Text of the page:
A food fight at a school never sounded like a good idea —until it sounded like the best idea ever.

It was 2016 and the shelves at The Pantry at Hamilton Mill United Methodist Church were empty. Perennially, August is a difficult time for food pantries and often food stock is low, if not non-existent. Susan Lang was the director of The Pantry at that time and she was not sure how she was going to keep the doors open.

That’s when her son, Robert Philo, said he had an idea. He was a senior at Mill Creek High School and the president of the student council, and he proposed challenging Mill Creek’s rival school — Dacula High School — to a food collection competition. Dacula High agreed and the Friday Night Food Fight was born.

That year, more than 45,000 pounds of food was collected for the food pantry.

“I really couldn’t believe it,” Lang said. “I thought the schools might collect 10,000 pounds if we were lucky. I underestimated the power of the kids in our community. They collected enough food that year to provide meals for those in need for months. It was an incredible blessing.”

In the years since then, the Friday Night Food Fight has become a fall tradition around the county. The original schools have challenged other Gwinnett County schools and this year, Friday Night Food Fight consisted of four different rounds.

In addition to Dacula and Mill Creek, this year participants also included the Collins Hill, Lanier, Mountain View, Norcross, Peachtree Ridge, and South Gwinnett clusters schools and each cluster worked to collect food for their local food pantries.

In the five years prior to 2021, participating schools had collected over half a million pounds of food for people in the community in need. This year, in particular, the need was even greater for food pantries as the pandemic continued into its second year. And the students responded.

Each participating school was able to use Friday Night Food Fight as a platform to help students recognize food insecurity within their own communities and to empower them to take action to address the need. The schools worked tirelessly in creative and exciting ways to highlight the needs and to bring in donations.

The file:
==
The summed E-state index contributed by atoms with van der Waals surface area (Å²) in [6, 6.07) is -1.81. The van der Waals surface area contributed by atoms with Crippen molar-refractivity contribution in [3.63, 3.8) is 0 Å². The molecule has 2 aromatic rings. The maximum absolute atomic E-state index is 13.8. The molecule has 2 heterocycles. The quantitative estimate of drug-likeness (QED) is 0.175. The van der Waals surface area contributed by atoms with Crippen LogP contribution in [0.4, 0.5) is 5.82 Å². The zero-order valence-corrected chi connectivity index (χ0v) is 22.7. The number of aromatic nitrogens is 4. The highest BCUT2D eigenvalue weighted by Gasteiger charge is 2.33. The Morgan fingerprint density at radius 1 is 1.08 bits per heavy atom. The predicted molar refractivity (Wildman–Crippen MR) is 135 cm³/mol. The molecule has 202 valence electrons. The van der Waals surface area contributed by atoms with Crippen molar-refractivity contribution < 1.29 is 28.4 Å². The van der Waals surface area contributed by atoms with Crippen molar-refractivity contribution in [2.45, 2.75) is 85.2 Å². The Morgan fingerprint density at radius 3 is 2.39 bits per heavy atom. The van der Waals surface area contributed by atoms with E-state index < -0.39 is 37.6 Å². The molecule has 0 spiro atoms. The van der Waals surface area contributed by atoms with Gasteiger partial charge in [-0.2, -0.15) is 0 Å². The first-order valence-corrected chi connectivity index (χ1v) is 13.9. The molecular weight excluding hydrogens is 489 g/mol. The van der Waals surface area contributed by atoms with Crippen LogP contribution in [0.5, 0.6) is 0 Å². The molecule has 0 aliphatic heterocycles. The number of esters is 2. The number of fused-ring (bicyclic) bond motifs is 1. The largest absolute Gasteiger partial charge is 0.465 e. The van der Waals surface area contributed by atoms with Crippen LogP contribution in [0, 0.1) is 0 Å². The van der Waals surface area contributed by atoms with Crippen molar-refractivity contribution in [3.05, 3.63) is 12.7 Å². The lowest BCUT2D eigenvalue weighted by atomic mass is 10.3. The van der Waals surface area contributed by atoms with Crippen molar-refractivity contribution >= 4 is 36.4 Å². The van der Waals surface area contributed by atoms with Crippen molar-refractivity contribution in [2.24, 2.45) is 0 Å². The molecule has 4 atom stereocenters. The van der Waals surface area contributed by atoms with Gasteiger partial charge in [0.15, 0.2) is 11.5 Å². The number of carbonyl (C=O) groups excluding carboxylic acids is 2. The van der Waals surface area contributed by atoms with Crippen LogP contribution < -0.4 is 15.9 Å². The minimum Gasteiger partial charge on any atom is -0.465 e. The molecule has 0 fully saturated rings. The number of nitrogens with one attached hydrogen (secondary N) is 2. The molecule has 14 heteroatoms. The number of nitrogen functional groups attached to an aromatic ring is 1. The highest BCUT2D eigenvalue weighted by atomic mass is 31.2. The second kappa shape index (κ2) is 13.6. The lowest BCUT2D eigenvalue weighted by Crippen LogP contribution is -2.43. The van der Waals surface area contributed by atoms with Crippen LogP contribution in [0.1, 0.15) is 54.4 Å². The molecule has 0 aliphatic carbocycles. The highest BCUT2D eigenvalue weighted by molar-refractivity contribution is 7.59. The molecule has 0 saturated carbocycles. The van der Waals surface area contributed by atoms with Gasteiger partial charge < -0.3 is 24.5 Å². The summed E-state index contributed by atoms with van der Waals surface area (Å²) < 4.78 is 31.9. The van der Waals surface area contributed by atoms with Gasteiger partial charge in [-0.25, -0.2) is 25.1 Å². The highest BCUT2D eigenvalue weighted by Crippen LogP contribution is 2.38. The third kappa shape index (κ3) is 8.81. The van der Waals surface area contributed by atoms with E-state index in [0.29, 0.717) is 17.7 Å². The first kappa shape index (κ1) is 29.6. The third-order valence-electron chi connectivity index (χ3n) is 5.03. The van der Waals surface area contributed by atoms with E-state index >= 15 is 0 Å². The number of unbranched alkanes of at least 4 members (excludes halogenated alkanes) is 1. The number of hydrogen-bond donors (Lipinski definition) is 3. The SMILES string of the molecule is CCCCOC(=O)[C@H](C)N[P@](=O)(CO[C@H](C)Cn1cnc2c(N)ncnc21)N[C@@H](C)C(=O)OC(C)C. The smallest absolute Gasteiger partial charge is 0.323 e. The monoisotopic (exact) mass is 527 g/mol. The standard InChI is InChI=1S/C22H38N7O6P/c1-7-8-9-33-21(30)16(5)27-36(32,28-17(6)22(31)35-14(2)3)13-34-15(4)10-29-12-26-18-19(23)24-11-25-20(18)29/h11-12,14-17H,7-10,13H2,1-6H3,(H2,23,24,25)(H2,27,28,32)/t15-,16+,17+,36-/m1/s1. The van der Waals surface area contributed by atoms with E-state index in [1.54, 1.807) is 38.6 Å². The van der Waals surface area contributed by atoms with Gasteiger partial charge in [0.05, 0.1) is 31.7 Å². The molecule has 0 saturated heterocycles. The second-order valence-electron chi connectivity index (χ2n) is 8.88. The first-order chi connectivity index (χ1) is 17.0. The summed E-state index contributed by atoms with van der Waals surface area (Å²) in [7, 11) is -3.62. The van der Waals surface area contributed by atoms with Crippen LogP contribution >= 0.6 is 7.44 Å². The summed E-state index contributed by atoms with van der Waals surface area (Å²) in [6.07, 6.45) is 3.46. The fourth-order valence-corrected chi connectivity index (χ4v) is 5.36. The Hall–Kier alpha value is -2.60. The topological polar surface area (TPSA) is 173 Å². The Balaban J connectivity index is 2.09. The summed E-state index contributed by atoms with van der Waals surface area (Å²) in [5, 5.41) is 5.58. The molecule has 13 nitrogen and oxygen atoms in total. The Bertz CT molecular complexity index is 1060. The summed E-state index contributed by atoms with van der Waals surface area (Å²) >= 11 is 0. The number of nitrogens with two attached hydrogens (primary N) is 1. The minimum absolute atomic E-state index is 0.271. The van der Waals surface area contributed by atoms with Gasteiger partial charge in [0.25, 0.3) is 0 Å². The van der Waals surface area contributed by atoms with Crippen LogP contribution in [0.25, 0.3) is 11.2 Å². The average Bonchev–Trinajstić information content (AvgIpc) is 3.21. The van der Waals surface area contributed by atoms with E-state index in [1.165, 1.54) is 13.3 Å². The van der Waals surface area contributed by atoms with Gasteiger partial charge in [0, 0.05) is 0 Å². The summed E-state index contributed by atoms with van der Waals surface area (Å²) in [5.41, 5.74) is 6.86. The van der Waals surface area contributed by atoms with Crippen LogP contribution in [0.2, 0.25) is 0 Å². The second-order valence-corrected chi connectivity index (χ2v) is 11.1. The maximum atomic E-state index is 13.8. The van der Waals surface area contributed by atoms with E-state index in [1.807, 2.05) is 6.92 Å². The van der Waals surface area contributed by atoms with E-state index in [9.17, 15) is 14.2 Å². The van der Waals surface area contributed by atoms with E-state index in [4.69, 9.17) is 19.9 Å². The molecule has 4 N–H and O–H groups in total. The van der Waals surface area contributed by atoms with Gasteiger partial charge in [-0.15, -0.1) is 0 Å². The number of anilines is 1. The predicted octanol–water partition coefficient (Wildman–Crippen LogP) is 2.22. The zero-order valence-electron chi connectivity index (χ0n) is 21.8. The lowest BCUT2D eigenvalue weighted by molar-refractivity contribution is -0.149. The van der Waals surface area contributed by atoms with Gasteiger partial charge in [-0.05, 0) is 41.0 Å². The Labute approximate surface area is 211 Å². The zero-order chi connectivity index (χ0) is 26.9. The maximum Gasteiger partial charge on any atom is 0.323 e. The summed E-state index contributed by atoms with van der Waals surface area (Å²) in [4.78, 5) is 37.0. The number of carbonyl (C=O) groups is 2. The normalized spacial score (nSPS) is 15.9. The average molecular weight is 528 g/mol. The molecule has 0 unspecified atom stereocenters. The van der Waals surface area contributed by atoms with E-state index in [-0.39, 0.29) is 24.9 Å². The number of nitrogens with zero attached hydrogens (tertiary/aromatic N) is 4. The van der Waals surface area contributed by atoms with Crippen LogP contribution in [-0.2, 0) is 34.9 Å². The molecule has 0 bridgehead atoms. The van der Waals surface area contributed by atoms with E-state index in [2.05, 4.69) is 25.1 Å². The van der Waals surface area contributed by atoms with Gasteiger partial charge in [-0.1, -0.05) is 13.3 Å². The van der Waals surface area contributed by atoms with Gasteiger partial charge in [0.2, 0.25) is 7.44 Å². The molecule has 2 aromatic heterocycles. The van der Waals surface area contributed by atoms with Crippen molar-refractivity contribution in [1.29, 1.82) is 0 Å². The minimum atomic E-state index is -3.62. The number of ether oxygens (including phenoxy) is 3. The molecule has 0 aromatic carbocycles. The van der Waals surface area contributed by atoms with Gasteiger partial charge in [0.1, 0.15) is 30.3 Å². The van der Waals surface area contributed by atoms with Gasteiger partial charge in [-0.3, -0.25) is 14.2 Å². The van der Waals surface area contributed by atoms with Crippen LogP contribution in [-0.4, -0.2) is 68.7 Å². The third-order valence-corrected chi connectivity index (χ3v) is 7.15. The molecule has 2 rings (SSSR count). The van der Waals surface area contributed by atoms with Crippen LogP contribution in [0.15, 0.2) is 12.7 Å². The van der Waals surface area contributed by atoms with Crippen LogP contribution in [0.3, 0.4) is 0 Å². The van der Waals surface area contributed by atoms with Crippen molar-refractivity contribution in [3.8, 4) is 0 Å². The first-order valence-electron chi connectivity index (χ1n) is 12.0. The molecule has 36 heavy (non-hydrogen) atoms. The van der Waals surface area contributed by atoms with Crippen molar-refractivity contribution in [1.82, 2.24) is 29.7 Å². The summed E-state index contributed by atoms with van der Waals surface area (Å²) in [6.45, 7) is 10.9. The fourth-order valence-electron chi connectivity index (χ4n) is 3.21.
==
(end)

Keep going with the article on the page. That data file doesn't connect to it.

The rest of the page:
And at the end of the final round this past Friday night, the result was nothing short of incredible. Lang said. Together, the schools and their clusters collected over 140,000 pounds of food for food pantries within Gwinnett county.

Mary Warren, the Director of Community Outreach at the North Gwinnett Co-Op who was one of the recipients of this year’s donations said, “We sincerely appreciate everyone’s efforts helping us at a critical time for food. It was such a successful event and the kids were amazing. We can’t wait until next year.”

Philo, who has since graduated from the University of Georgia, still works to provide graphics for the food fights each year. When asked about his food fight legacy, he was quick to give credit to students who have expanded on his original idea.

“A good idea in the mind of one person can make a impact. But that same idea in the mind of a group of people dedicated to making it a reality just might change the world as we know it,” he said. “I’m super proud of the continued effort by all the students in our community.”

(0) comments

Welcome to the discussion.

Please log in, or sign up for a new, free account to read or post comments.

Keep it Clean. Please avoid obscene, vulgar, lewd, racist or sexually-oriented language.
Don't Threaten. Threats of harming another person will not be tolerated.
Be Truthful. Don't knowingly lie about anyone or anything.
Be Nice. No racism, sexism or any sort of -ism that is degrading to another person.
Be Proactive. Use the 'Report' link on each comment to let us know of abusive posts.
Share with Us. We'd love to hear eyewitness accounts, the history behind an article.